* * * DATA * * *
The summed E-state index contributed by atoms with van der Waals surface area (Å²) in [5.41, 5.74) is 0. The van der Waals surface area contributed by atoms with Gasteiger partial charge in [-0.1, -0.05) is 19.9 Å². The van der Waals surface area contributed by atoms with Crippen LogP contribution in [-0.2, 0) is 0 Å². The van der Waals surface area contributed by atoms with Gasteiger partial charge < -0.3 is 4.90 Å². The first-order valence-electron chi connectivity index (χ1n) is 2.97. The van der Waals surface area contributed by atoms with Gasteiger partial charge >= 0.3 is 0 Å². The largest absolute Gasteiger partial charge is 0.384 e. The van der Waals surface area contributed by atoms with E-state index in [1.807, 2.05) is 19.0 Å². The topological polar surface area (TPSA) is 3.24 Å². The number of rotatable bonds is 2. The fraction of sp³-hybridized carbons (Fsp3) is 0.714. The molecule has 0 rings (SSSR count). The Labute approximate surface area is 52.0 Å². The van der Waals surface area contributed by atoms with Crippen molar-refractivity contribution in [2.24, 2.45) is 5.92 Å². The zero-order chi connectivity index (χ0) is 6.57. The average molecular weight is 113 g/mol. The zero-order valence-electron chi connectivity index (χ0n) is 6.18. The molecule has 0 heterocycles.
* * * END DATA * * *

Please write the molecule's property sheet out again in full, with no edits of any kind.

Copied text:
The summed E-state index contributed by atoms with van der Waals surface area (Å²) in [5.41, 5.74) is 0. The van der Waals surface area contributed by atoms with Gasteiger partial charge in [-0.1, -0.05) is 19.9 Å². The van der Waals surface area contributed by atoms with Crippen LogP contribution in [-0.2, 0) is 0 Å². The van der Waals surface area contributed by atoms with Gasteiger partial charge < -0.3 is 4.90 Å². The first-order valence-electron chi connectivity index (χ1n) is 2.97. The van der Waals surface area contributed by atoms with Gasteiger partial charge >= 0.3 is 0 Å². The largest absolute Gasteiger partial charge is 0.384 e. The van der Waals surface area contributed by atoms with E-state index in [1.807, 2.05) is 19.0 Å². The topological polar surface area (TPSA) is 3.24 Å². The number of rotatable bonds is 2. The fraction of sp³-hybridized carbons (Fsp3) is 0.714. The molecule has 0 rings (SSSR count). The Labute approximate surface area is 52.0 Å². The van der Waals surface area contributed by atoms with Crippen molar-refractivity contribution in [2.24, 2.45) is 5.92 Å². The zero-order chi connectivity index (χ0) is 6.57. The average molecular weight is 113 g/mol. The zero-order valence-electron chi connectivity index (χ0n) is 6.18. The molecule has 0 heterocycles.